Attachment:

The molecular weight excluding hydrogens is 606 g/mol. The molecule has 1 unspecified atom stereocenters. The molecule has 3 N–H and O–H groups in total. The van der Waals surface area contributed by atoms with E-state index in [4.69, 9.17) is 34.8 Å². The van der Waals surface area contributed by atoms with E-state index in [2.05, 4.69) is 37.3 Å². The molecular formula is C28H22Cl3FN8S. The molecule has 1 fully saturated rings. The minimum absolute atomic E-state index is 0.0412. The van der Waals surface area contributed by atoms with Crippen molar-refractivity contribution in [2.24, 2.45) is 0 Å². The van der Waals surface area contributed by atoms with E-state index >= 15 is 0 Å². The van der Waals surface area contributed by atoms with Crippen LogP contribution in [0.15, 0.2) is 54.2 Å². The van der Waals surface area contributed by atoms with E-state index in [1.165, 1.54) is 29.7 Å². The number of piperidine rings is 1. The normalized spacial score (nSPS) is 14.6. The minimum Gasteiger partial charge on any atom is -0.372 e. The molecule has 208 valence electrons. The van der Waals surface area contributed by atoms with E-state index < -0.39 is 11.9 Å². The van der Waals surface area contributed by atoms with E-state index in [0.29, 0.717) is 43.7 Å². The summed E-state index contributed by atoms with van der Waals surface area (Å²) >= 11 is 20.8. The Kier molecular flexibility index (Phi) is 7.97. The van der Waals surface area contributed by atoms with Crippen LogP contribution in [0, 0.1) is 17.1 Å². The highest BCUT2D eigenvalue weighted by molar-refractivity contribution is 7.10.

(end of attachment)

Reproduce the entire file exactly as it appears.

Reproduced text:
The molecular weight excluding hydrogens is 606 g/mol. The molecule has 1 unspecified atom stereocenters. The molecule has 3 N–H and O–H groups in total. The van der Waals surface area contributed by atoms with E-state index in [4.69, 9.17) is 34.8 Å². The van der Waals surface area contributed by atoms with E-state index in [2.05, 4.69) is 37.3 Å². The molecular formula is C28H22Cl3FN8S. The molecule has 1 fully saturated rings. The minimum absolute atomic E-state index is 0.0412. The van der Waals surface area contributed by atoms with Crippen molar-refractivity contribution in [2.24, 2.45) is 0 Å². The van der Waals surface area contributed by atoms with E-state index >= 15 is 0 Å². The van der Waals surface area contributed by atoms with Crippen LogP contribution in [0.15, 0.2) is 54.2 Å². The van der Waals surface area contributed by atoms with E-state index in [1.165, 1.54) is 29.7 Å². The number of piperidine rings is 1. The normalized spacial score (nSPS) is 14.6. The minimum Gasteiger partial charge on any atom is -0.372 e. The molecule has 208 valence electrons. The van der Waals surface area contributed by atoms with E-state index < -0.39 is 11.9 Å². The van der Waals surface area contributed by atoms with E-state index in [0.29, 0.717) is 43.7 Å². The summed E-state index contributed by atoms with van der Waals surface area (Å²) >= 11 is 20.8. The Kier molecular flexibility index (Phi) is 7.97. The van der Waals surface area contributed by atoms with Crippen LogP contribution in [0, 0.1) is 17.1 Å². The highest BCUT2D eigenvalue weighted by molar-refractivity contribution is 7.10.